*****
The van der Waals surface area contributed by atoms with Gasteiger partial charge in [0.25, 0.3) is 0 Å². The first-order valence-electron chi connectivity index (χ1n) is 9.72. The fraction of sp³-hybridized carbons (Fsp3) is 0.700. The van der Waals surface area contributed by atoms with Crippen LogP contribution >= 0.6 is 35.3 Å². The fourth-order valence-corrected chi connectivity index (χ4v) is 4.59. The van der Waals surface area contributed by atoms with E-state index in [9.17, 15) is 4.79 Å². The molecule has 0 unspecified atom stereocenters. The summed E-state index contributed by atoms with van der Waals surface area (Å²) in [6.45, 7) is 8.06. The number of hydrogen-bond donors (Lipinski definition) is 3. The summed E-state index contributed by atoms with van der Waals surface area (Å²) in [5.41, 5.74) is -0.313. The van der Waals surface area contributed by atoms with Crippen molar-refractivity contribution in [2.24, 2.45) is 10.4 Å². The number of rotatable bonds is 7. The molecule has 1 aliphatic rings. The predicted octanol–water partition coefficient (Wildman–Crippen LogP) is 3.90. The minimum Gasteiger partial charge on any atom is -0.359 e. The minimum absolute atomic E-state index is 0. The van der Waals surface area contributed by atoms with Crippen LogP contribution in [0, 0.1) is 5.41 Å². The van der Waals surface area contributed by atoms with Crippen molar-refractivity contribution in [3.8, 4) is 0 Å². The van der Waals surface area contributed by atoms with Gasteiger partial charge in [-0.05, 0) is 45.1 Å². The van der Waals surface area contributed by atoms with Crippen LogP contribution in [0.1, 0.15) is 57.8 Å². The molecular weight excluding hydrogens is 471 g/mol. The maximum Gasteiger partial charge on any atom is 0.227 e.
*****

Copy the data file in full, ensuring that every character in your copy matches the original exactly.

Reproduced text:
The van der Waals surface area contributed by atoms with Gasteiger partial charge in [0.25, 0.3) is 0 Å². The first-order valence-electron chi connectivity index (χ1n) is 9.72. The fraction of sp³-hybridized carbons (Fsp3) is 0.700. The van der Waals surface area contributed by atoms with Crippen LogP contribution >= 0.6 is 35.3 Å². The fourth-order valence-corrected chi connectivity index (χ4v) is 4.59. The van der Waals surface area contributed by atoms with E-state index in [9.17, 15) is 4.79 Å². The molecule has 0 unspecified atom stereocenters. The summed E-state index contributed by atoms with van der Waals surface area (Å²) in [6.45, 7) is 8.06. The number of hydrogen-bond donors (Lipinski definition) is 3. The summed E-state index contributed by atoms with van der Waals surface area (Å²) in [5.41, 5.74) is -0.313. The van der Waals surface area contributed by atoms with Crippen molar-refractivity contribution in [2.24, 2.45) is 10.4 Å². The number of rotatable bonds is 7. The molecule has 1 aliphatic rings. The predicted octanol–water partition coefficient (Wildman–Crippen LogP) is 3.90. The minimum Gasteiger partial charge on any atom is -0.359 e. The minimum absolute atomic E-state index is 0. The van der Waals surface area contributed by atoms with Crippen LogP contribution in [0, 0.1) is 5.41 Å². The van der Waals surface area contributed by atoms with Crippen molar-refractivity contribution in [3.8, 4) is 0 Å². The van der Waals surface area contributed by atoms with Gasteiger partial charge in [-0.05, 0) is 45.1 Å². The van der Waals surface area contributed by atoms with Crippen LogP contribution in [0.1, 0.15) is 57.8 Å². The molecular weight excluding hydrogens is 471 g/mol. The maximum Gasteiger partial charge on any atom is 0.227 e.